Like many other industries, from pharmacists who heard about new vaccine rollouts on the news at the same time as the public, to hairdressers who were in the first group to return to work, there was consistent inadequate communication from the Alberta government and Alberta Health Services. Carroll said, “We were left in the dark. Considering we’re end of life—the last responders.”

Like many other industries, from pharmacists who heard about new vaccine rollouts on the news at the same time as the public, to hairdressers who were in the first group to return to work, there was consistent inadequate communication from the Alberta government and Alberta Health Services. Carroll said, “We were left in the dark. Considering we’re end of life—the last responders.”

Fortunately, Carroll felt supported and protected by her management. “Our company supported all of us. They staggered staff at the very beginning so there wasn’t an overabundance of people in the building. We had Plexiglas sheets up to protect us from people coming in. We had masks, gloves; we had all the sanitizing. We have fogging machines, so we’d fog our chapel after every time somebody came in. Within our company, we were very well supported.” She paused, “I can’t really say the same for higher-ups within health care.”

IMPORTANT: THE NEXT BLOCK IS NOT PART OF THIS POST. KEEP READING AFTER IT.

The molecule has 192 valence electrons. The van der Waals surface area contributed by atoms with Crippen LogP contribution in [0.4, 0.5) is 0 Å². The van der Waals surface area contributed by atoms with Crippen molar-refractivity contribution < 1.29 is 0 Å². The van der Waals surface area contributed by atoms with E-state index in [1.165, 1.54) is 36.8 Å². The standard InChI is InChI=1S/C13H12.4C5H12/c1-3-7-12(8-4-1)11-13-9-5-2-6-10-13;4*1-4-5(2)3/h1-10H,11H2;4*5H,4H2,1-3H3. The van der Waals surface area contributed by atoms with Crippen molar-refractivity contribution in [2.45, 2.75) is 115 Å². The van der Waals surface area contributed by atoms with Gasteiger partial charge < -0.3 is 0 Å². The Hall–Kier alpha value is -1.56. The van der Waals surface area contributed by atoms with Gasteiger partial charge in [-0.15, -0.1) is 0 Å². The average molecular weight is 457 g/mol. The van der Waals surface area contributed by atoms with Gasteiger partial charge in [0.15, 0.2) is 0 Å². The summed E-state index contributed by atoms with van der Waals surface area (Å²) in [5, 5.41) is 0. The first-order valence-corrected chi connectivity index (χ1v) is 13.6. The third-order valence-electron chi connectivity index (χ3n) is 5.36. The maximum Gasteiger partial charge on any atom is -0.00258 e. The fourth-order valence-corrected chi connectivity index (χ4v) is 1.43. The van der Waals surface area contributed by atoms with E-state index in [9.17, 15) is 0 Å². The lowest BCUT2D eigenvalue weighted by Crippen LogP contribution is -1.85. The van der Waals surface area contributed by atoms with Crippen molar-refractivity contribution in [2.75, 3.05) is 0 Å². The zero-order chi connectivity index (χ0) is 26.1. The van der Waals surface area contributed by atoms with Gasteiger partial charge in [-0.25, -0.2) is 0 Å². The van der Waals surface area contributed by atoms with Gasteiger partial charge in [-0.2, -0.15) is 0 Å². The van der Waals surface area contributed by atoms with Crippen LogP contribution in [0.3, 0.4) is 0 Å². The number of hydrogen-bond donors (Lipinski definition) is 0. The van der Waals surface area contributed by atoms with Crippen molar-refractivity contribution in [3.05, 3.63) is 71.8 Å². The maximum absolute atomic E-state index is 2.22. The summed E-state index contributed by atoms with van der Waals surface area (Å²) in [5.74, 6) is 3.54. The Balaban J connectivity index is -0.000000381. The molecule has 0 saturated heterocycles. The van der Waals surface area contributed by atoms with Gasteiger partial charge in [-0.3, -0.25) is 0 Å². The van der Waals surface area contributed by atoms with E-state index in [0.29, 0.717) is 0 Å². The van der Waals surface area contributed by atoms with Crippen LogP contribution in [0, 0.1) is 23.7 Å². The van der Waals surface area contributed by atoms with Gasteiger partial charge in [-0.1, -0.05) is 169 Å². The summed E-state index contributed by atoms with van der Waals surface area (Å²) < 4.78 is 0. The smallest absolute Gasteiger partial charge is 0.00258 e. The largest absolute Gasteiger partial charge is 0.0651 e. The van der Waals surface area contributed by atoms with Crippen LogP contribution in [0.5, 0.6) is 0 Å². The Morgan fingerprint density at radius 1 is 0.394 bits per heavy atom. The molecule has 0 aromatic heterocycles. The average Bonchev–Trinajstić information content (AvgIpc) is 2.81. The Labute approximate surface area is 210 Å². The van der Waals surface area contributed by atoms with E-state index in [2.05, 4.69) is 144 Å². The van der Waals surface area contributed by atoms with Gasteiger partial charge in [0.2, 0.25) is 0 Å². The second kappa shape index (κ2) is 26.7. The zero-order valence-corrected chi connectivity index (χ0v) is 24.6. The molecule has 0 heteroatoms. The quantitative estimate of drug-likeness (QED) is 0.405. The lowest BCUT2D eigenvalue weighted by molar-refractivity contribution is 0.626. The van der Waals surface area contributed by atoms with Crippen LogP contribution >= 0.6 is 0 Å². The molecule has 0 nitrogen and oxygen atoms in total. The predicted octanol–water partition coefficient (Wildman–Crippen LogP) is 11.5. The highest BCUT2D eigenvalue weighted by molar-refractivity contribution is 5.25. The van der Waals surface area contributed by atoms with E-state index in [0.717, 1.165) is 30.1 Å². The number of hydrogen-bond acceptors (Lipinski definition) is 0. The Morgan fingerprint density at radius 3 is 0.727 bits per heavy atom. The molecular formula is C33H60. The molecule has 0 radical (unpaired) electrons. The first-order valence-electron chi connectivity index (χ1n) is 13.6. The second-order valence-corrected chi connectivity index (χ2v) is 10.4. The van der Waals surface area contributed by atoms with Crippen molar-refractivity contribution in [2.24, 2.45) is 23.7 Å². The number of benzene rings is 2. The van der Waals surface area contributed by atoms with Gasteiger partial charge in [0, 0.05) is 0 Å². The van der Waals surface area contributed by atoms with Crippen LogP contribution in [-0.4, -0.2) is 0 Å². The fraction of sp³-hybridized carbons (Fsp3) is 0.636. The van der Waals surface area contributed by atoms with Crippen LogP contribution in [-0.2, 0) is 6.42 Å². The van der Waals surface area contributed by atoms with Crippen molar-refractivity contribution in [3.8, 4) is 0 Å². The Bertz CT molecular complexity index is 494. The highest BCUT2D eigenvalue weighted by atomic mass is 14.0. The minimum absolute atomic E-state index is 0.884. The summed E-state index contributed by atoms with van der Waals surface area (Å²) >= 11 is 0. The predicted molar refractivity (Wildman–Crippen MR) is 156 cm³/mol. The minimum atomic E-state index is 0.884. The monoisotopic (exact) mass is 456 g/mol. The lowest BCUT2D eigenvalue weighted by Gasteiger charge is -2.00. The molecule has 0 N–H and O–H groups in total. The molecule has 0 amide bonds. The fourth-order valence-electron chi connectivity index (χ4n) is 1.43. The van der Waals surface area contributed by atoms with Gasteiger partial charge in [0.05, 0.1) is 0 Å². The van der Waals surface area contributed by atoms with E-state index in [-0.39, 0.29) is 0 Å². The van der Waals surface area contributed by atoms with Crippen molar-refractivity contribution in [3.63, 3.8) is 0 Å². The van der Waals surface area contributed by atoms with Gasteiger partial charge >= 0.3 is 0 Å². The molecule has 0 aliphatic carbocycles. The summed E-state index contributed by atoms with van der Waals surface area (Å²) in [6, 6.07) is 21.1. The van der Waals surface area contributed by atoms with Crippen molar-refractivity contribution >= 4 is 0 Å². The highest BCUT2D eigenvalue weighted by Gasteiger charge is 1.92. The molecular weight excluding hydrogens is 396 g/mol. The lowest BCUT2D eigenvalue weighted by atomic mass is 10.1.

At the beginning of the pandemic, staff were not embalming Covid cases until they knew more about what happened to the body. As the pandemic progressed, they were prepared with additional personal protective equipment. 

When the vaccine rollout program began, funeral service workers were not considered a priority. Carroll said, “They didn’t even think of us. When the vaccines first came out, the president of our board had approached the government. Province-wide, there’s roughly 500 funeral directors. We could have easily vaccinated the entire province of funeral directors. We weren’t even on the list. Weren’t even on the radar.”